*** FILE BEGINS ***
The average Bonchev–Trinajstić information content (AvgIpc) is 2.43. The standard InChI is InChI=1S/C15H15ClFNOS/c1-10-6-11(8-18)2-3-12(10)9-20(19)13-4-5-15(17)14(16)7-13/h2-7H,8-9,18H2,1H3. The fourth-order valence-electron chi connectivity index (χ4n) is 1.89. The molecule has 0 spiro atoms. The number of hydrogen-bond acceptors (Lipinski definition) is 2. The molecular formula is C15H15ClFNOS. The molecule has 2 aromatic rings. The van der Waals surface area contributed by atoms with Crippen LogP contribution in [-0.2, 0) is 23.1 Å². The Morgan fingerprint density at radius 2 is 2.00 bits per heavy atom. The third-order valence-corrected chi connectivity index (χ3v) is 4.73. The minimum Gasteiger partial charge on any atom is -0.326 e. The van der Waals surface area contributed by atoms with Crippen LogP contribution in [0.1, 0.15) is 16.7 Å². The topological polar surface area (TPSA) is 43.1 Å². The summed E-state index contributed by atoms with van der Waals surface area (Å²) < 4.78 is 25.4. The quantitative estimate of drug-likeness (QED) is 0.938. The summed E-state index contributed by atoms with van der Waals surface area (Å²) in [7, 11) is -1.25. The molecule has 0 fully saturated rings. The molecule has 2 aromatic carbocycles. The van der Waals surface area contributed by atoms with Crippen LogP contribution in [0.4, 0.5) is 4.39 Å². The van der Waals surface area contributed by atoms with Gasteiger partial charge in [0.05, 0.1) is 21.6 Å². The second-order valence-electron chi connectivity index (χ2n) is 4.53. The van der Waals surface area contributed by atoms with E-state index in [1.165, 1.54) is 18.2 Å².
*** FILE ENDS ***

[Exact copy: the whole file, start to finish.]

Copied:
The average Bonchev–Trinajstić information content (AvgIpc) is 2.43. The standard InChI is InChI=1S/C15H15ClFNOS/c1-10-6-11(8-18)2-3-12(10)9-20(19)13-4-5-15(17)14(16)7-13/h2-7H,8-9,18H2,1H3. The fourth-order valence-electron chi connectivity index (χ4n) is 1.89. The molecule has 0 spiro atoms. The number of hydrogen-bond acceptors (Lipinski definition) is 2. The molecular formula is C15H15ClFNOS. The molecule has 2 aromatic rings. The van der Waals surface area contributed by atoms with Crippen LogP contribution in [-0.2, 0) is 23.1 Å². The Morgan fingerprint density at radius 2 is 2.00 bits per heavy atom. The third-order valence-corrected chi connectivity index (χ3v) is 4.73. The minimum Gasteiger partial charge on any atom is -0.326 e. The van der Waals surface area contributed by atoms with Crippen LogP contribution in [0.1, 0.15) is 16.7 Å². The topological polar surface area (TPSA) is 43.1 Å². The summed E-state index contributed by atoms with van der Waals surface area (Å²) < 4.78 is 25.4. The quantitative estimate of drug-likeness (QED) is 0.938. The summed E-state index contributed by atoms with van der Waals surface area (Å²) in [7, 11) is -1.25. The molecule has 0 fully saturated rings. The molecule has 2 aromatic carbocycles. The van der Waals surface area contributed by atoms with Crippen LogP contribution in [0.4, 0.5) is 4.39 Å². The van der Waals surface area contributed by atoms with Gasteiger partial charge in [0.05, 0.1) is 21.6 Å². The second-order valence-electron chi connectivity index (χ2n) is 4.53. The van der Waals surface area contributed by atoms with E-state index in [1.165, 1.54) is 18.2 Å².